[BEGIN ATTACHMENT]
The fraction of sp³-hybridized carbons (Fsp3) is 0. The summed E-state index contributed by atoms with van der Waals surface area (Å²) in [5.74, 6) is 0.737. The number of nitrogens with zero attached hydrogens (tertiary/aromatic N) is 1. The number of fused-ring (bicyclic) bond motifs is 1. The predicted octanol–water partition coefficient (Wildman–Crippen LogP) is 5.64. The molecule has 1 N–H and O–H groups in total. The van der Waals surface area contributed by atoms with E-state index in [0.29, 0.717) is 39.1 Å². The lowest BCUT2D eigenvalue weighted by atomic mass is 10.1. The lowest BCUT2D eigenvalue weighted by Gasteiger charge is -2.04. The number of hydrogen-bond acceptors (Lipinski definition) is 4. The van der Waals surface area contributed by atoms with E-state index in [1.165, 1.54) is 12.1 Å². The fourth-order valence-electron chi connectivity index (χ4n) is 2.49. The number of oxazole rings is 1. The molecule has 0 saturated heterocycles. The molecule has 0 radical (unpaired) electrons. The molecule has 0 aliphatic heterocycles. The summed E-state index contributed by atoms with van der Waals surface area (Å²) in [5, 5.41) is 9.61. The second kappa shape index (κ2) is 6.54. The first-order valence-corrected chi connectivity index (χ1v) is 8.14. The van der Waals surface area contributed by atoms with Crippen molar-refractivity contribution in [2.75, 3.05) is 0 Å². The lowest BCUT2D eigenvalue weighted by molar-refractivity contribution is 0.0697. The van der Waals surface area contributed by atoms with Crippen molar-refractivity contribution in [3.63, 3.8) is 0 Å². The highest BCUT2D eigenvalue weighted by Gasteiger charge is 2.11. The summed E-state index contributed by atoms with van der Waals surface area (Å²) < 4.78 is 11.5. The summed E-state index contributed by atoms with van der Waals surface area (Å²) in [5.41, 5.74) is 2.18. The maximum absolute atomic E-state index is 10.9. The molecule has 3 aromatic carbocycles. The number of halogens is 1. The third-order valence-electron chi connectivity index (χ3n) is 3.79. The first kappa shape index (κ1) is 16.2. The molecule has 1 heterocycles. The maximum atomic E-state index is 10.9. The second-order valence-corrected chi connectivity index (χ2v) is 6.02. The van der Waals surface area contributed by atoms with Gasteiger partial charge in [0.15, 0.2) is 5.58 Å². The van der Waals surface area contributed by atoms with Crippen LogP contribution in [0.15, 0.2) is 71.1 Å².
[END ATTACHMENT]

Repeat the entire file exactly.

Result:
The fraction of sp³-hybridized carbons (Fsp3) is 0. The summed E-state index contributed by atoms with van der Waals surface area (Å²) in [5.74, 6) is 0.737. The number of nitrogens with zero attached hydrogens (tertiary/aromatic N) is 1. The number of fused-ring (bicyclic) bond motifs is 1. The predicted octanol–water partition coefficient (Wildman–Crippen LogP) is 5.64. The molecule has 1 N–H and O–H groups in total. The van der Waals surface area contributed by atoms with E-state index in [0.29, 0.717) is 39.1 Å². The lowest BCUT2D eigenvalue weighted by atomic mass is 10.1. The lowest BCUT2D eigenvalue weighted by Gasteiger charge is -2.04. The number of hydrogen-bond acceptors (Lipinski definition) is 4. The van der Waals surface area contributed by atoms with E-state index in [1.165, 1.54) is 12.1 Å². The fourth-order valence-electron chi connectivity index (χ4n) is 2.49. The number of oxazole rings is 1. The molecule has 0 saturated heterocycles. The molecule has 0 radical (unpaired) electrons. The molecule has 0 aliphatic heterocycles. The summed E-state index contributed by atoms with van der Waals surface area (Å²) in [5, 5.41) is 9.61. The second kappa shape index (κ2) is 6.54. The first-order valence-corrected chi connectivity index (χ1v) is 8.14. The van der Waals surface area contributed by atoms with Crippen molar-refractivity contribution in [2.75, 3.05) is 0 Å². The lowest BCUT2D eigenvalue weighted by molar-refractivity contribution is 0.0697. The van der Waals surface area contributed by atoms with Crippen molar-refractivity contribution in [3.63, 3.8) is 0 Å². The highest BCUT2D eigenvalue weighted by Gasteiger charge is 2.11. The summed E-state index contributed by atoms with van der Waals surface area (Å²) < 4.78 is 11.5. The summed E-state index contributed by atoms with van der Waals surface area (Å²) in [5.41, 5.74) is 2.18. The maximum absolute atomic E-state index is 10.9. The molecule has 3 aromatic carbocycles. The number of halogens is 1. The third-order valence-electron chi connectivity index (χ3n) is 3.79. The first kappa shape index (κ1) is 16.2. The molecule has 1 heterocycles. The maximum atomic E-state index is 10.9. The second-order valence-corrected chi connectivity index (χ2v) is 6.02. The van der Waals surface area contributed by atoms with Gasteiger partial charge in [0.15, 0.2) is 5.58 Å². The van der Waals surface area contributed by atoms with Crippen LogP contribution in [0.15, 0.2) is 71.1 Å².